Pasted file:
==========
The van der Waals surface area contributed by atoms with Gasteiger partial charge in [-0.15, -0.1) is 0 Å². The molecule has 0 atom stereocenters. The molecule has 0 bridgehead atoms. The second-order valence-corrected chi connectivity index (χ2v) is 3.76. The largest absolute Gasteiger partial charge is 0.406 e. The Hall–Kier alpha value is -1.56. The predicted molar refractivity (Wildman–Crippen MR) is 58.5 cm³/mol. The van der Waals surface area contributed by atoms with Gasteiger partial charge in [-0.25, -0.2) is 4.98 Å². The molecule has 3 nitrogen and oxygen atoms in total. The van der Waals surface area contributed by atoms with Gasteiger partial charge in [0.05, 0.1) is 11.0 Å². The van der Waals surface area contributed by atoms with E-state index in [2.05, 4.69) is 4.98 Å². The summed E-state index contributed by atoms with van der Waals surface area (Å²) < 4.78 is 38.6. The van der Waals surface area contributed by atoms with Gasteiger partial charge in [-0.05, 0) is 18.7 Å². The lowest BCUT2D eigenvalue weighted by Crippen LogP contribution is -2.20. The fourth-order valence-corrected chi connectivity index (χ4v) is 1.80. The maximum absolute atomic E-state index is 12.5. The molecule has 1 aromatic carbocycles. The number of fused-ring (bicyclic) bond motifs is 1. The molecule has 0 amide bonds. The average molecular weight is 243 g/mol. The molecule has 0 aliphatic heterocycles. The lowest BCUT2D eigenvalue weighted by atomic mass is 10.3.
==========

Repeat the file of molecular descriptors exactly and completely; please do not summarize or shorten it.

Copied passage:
The van der Waals surface area contributed by atoms with Gasteiger partial charge in [-0.15, -0.1) is 0 Å². The molecule has 0 atom stereocenters. The molecule has 0 bridgehead atoms. The second-order valence-corrected chi connectivity index (χ2v) is 3.76. The largest absolute Gasteiger partial charge is 0.406 e. The Hall–Kier alpha value is -1.56. The predicted molar refractivity (Wildman–Crippen MR) is 58.5 cm³/mol. The van der Waals surface area contributed by atoms with Gasteiger partial charge in [-0.25, -0.2) is 4.98 Å². The molecule has 3 nitrogen and oxygen atoms in total. The van der Waals surface area contributed by atoms with Gasteiger partial charge in [0.05, 0.1) is 11.0 Å². The van der Waals surface area contributed by atoms with E-state index in [2.05, 4.69) is 4.98 Å². The summed E-state index contributed by atoms with van der Waals surface area (Å²) < 4.78 is 38.6. The van der Waals surface area contributed by atoms with Gasteiger partial charge in [-0.05, 0) is 18.7 Å². The lowest BCUT2D eigenvalue weighted by Crippen LogP contribution is -2.20. The fourth-order valence-corrected chi connectivity index (χ4v) is 1.80. The maximum absolute atomic E-state index is 12.5. The molecule has 1 aromatic carbocycles. The number of fused-ring (bicyclic) bond motifs is 1. The molecule has 0 amide bonds. The average molecular weight is 243 g/mol. The molecule has 0 aliphatic heterocycles. The lowest BCUT2D eigenvalue weighted by atomic mass is 10.3.